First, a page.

Debra Ann Byrd, an Afro-Latino woman who founded the Harlem Shakespeare Festival in New York, is among them. She’ll perform the lead role, portraying a man who murders his wife in a jealous rage, after being tricked into believing she’s been unfaithful.
Byrd created an all-female Othello, turning the conventions of Shakespeare’s time upside down. When Othello premiered in 1604, men performed all the roles, even for female characters. A woman played Othello’s wife Desdemona in 1660, but that was a rare exception.
Women get more stage time today, of course. But the issue of equal representation in theater is still very much alive. And Byrd wants to help right that wrong.
She’s bringing a 90-minute adaptation of Othello to Taliesin West, working in partnership with Southwest Shakespeare Company. It's based in Mesa, a city with a significant Mormon presence, which doesn’t have a great reputation for being inclusive.
“At least I see them trying; the fact that they're bringing us in is their attempt at inclusivity,” Byrd says of the local theater company. “They’re partnering with us to bring some harmony and amity in theater.”
Turns out, there’s a long history of actors wearing blackface makeup to perform the lead role in Othello. And a pair of mid-20th century films did the same. Orson Welles wore blackface in a 1951 film version of Othello, and Laurence Olivier did the same in 1965, the same year Martin Luther King Jr. led a massive march for civil rights from Selma to Montgomery, Alabama.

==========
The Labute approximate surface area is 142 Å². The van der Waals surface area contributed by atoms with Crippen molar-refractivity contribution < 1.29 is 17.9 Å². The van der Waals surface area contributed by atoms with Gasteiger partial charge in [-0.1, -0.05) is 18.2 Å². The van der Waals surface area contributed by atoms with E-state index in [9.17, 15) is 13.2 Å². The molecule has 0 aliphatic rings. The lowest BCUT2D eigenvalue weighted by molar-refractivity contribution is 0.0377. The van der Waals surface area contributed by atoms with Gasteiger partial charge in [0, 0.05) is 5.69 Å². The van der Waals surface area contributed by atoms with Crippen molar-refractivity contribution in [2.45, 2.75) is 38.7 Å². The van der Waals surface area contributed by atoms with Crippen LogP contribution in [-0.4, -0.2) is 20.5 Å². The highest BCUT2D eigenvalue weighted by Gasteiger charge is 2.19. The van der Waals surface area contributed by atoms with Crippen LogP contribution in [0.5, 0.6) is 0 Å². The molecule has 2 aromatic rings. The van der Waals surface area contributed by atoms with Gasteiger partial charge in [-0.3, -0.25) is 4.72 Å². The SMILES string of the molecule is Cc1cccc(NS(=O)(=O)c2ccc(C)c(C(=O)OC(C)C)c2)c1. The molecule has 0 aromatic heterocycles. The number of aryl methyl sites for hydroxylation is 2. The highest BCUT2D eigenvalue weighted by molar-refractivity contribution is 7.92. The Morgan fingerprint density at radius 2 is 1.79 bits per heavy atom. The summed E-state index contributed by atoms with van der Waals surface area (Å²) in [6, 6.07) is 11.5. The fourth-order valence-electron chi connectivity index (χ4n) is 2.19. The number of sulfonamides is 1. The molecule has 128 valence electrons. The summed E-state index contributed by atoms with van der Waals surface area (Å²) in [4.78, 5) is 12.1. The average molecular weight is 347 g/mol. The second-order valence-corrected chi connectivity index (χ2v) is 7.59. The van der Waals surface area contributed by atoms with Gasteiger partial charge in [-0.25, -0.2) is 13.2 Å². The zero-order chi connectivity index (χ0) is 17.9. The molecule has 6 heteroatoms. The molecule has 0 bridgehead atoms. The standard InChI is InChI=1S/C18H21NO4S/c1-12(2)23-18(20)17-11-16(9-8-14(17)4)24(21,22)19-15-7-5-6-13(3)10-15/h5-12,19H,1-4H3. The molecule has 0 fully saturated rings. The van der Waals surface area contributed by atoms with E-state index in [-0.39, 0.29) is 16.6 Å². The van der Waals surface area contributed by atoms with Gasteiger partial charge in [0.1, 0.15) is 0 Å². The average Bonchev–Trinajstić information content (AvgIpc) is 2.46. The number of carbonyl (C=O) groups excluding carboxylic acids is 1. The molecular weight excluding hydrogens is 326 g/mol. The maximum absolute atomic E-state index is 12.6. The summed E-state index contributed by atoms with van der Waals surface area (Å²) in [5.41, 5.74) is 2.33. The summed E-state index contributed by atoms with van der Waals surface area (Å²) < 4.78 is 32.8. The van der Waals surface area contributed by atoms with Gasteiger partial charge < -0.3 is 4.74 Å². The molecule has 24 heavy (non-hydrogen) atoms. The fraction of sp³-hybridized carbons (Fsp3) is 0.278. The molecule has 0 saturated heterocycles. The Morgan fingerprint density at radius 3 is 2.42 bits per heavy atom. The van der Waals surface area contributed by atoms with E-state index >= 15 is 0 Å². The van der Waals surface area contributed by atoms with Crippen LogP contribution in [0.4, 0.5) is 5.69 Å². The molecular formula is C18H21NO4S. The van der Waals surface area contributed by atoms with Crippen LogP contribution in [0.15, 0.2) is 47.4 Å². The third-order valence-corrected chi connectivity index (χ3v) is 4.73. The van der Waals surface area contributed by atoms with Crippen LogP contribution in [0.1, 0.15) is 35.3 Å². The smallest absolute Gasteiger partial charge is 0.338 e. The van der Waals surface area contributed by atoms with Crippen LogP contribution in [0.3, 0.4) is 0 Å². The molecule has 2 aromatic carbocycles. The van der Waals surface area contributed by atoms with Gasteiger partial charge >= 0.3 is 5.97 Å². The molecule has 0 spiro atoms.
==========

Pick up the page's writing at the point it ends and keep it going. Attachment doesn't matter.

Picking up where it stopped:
The cast of eight includes Asian, black, Latino, and white women. Four are based in Arizona, and others in New York. Wei Guo, a doctoral candidate in music at ASU, will perform cello for the play.
There aren’t a lot of dark-skinned characters in Shakespeare’s works, and Othello is arguably the most sympathetic. Basically he gets a brain worm, after Iago hints that Desdemona has betrayed him. Othello starts to filter everything he sees through that lens – with tragic results.
“He had a broken-ass heart,” Byrd says of Othello. “He thought he’d found true love with a woman and it didn’t work out, though no fault of their own.”
Shakespeare fans often praise the Bard for capturing the folly of human foibles, as does Byrd. “He was good at human emotions and psychology,” she says.
Even so, Shakespeare has been called out for racism and sexism through the years. “I don’t know if Shakespeare was a racist,” Byrd says. “I know he took pause to write a story about a man of color.”
She’s seen more Othello productions than most, and easily rattles off a list of the most noteworthy. Patrick Stewart of Star Trek fame was Othello in an otherwise all-black cast for a Washington, D.C., production in 1997. Last year, Golda Rosheuval played a lesbian Othello in an all-female production in Liverpool, England.
Nowadays, Byrd is working on a new production called Becoming Othello, which traces her own journey with Shakespeare’s work. And she’s working to create theater with diverse artists and audiences. “We’re trying to shift the planet any way we can,” she says. “That’s my mission, to bring people together through Shakespeare.”
Othello. Friday, April 19, through Sunday, April 28, at Taliesin West, 12621 North Frank Lloyd Wright Boulevard, Scottsdale. Tickets are $35. Visit swshakespeare.org or franklloydwright.org.